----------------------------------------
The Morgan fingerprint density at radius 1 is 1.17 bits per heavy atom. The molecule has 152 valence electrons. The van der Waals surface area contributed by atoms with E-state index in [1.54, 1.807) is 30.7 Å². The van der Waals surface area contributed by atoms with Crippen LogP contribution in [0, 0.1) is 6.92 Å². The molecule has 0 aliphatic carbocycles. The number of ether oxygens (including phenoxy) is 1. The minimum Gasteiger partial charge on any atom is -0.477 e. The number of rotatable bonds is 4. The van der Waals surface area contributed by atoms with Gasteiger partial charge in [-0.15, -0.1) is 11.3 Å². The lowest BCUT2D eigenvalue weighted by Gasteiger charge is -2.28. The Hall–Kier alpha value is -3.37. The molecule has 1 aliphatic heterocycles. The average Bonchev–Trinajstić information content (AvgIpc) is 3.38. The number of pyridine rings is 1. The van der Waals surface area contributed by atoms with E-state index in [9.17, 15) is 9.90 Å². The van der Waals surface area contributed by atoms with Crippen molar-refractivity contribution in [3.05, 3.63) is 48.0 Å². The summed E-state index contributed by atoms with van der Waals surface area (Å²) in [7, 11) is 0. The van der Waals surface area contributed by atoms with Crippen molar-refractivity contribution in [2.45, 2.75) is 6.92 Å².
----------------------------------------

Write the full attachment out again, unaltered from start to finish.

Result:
The Morgan fingerprint density at radius 1 is 1.17 bits per heavy atom. The molecule has 152 valence electrons. The van der Waals surface area contributed by atoms with E-state index in [1.54, 1.807) is 30.7 Å². The van der Waals surface area contributed by atoms with Crippen LogP contribution in [0, 0.1) is 6.92 Å². The molecule has 0 aliphatic carbocycles. The number of ether oxygens (including phenoxy) is 1. The minimum Gasteiger partial charge on any atom is -0.477 e. The number of rotatable bonds is 4. The van der Waals surface area contributed by atoms with Gasteiger partial charge in [-0.15, -0.1) is 11.3 Å². The lowest BCUT2D eigenvalue weighted by Gasteiger charge is -2.28. The Hall–Kier alpha value is -3.37. The molecule has 1 aliphatic heterocycles. The average Bonchev–Trinajstić information content (AvgIpc) is 3.38. The number of pyridine rings is 1. The van der Waals surface area contributed by atoms with E-state index in [9.17, 15) is 9.90 Å². The van der Waals surface area contributed by atoms with Crippen molar-refractivity contribution in [3.05, 3.63) is 48.0 Å². The summed E-state index contributed by atoms with van der Waals surface area (Å²) in [7, 11) is 0. The van der Waals surface area contributed by atoms with Crippen molar-refractivity contribution in [2.45, 2.75) is 6.92 Å².